Foreigners seem to adore many Vietnamese dishes, especially “pho” (Vietnamese beef noodle soup) and “thit kho” (pork brined with coconut juice) thanks to their unique flavors and taste, 2012 U.S. MasterChef Christine Ha told Tuoi Tre News in an interview last week.
Christine Ha, a 34-year-old visually impaired cook, came to Ho Chi Minh City on July 5 to attend the “Taste the Story” charitable auction gala organized by a social enterprise in order to raise funds to build a vocational training school that teaches hospitality skills and English for local disadvantaged youths.
The American chef and writer of Vietnamese origin, who was crowned champion of the MasterChef reality show’s third season thanks to her Southeast Asian three-course meal, talked about her life after winning the title and her journey of promoting Vietnamese dishes to the world.
Among the Vietnamese dishes that you have cooked so far, which are well-received by foreigners?
I have cooked a lot of Vietnamese dishes. It seems that foreigners especially like “pho” and “thit kho” as well as many other dishes. They adore Vietnamese food thanks to its unique aroma and taste. I travel a lot, everywhere I go I tend to find Vietnamese food and it’s definitely popular in many countries around the world including France, Canada and Sweden. I think a lot of people watched me cook Vietnamese food in the 2012 MasterChef show so now they are curious about it.
Foreigners often say that Vietnamese condiments such as fish sauce and shrimp sauce are smelly. Have you ever cooked any Vietnamese dishes using them and what was the reaction of foreign eaters?
Yes, I cook with them all the time. A lot of people can’t stand the smell. It does smell bad to them but once they taste the dish and get used to it, they love it. I tell them it’s about ratio and balancing of flavors.
Do you have any plans to present your cooking skills and your delicious dishes to Vietnamese people?
I currently have a cooking show in Canada called “Four Senses” made by AIM, which is a local network that makes television accessible for people without sight or hearing. In this show, I co-host with a full-vision chef who won Top Chef Canada in 2012. In every episode we cook a new dish that revolves around a certain theme such as ‘salty’ or ‘sweet’.
As we cook, we describe everything we do so that at home, audience members who don’t have vision can follow along as we talk about what we are doing, even in specific detail. I used to love watching cooking shows but when I lost my vision it became much more difficult for me to keep up.
I’ve cooked some Vietnamese dishes such as “ca kho” (grilled fish) and some sauces. The audience is always excited to try to cook Vietnamese food.
I think watching me on television cooking a lot of Vietnamese specialties really opens up people’s curiosity about Vietnamese flavors. They realize that it’s a very simple cuisine with cheap ingredients but it also has a complex flavor. Hopefully one day, I can have a show in Vietnam, too.
What do you think about Vietnamese cuisine?
Vietnamese cuisine utilizes fresh, yet inexpensive ingredients and employs simple cooking techniques. But it’s incredibly delicious. There are a lot of ingredients that if you eat it by itself is very strong. For example, you can’t eat a spoon full of “mam tom” (shrimp sauce) but when you put a tiny bit into a meal its taste becomes totally different. Cooking is a lot about the balancing of different flavors so your meal must always have a little bit of sour, bitterness, sweetness, and salt.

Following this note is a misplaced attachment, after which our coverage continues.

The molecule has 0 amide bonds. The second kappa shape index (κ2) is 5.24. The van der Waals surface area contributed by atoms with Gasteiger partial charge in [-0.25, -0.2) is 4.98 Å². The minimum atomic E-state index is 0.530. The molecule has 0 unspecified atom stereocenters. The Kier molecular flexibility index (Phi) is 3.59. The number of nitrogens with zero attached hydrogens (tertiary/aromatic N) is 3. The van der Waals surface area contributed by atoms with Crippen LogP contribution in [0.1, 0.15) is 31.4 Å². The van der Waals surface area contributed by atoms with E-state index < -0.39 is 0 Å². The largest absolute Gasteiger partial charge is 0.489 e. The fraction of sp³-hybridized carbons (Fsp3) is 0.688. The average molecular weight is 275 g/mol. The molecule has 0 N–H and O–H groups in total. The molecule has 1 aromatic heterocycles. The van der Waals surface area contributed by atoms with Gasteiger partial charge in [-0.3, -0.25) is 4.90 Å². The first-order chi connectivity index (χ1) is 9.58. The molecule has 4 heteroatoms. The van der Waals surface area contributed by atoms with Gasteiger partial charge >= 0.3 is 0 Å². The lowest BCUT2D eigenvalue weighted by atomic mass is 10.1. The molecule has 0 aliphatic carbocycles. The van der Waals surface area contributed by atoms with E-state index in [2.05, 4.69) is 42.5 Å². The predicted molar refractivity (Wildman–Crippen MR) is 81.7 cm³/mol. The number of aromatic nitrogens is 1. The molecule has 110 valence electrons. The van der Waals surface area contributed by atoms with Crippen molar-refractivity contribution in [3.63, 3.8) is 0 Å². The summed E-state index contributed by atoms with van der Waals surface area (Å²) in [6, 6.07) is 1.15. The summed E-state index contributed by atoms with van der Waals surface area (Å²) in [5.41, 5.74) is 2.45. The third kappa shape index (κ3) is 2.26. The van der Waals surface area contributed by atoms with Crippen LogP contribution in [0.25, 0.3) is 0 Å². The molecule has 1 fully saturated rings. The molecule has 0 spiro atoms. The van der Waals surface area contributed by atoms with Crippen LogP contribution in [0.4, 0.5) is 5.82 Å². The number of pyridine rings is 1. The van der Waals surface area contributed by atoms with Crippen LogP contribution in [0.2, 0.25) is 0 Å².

How has your life changed after you won the 2012 U.S. MasterChef title?
I’ve become much busier! Now, I’m not home very often as I travel to do a lot of different things. I’m just really busy but I think it’s good. Last year I finished writing my first cookbook. Hopefully I will write another one soon. Besides filming the “Four Senses” show in Canada, I also work for non-profit organizations and speak at a lot of conferences to inspire people.
As the winner of the 2012 U.S. MasterChef show, you were entitled to publish a book. What did foreign readers comment about it?
Many people from around the world loved my “Recipes From My Home Kitchen: Asian and American Comfort Food” cookbook. In the U.S., it even made the New York Times Bestseller list. That was another crowning achievement of which I’m very proud. Many people who are unfamiliar with Asian food liked that my recipes made the cuisine less intimidating and more accessible.
As a visually impaired person who has been accomplishing many impressive achievements, do you have anything to say with regard to disabled Vietnamese people, especially children, to encourage them to follow their cooking passions in particular and follow their dreams in general?
I think with the right support from the community and family, people with disabilities can live just like those with no disabilities. I was fortunate to have a good support system from my friends and family back in Texas to help me adapt to vision loss. I am blessed to be able to show the world that disabled people can achieve unexpected results, as long as they don’t give up.
What has your father [who is currently living in Vietnam] said about your success so far?
My father is a very simple man and he is also a man of few words so he just said “I’m proud of you” and I know that means a lot.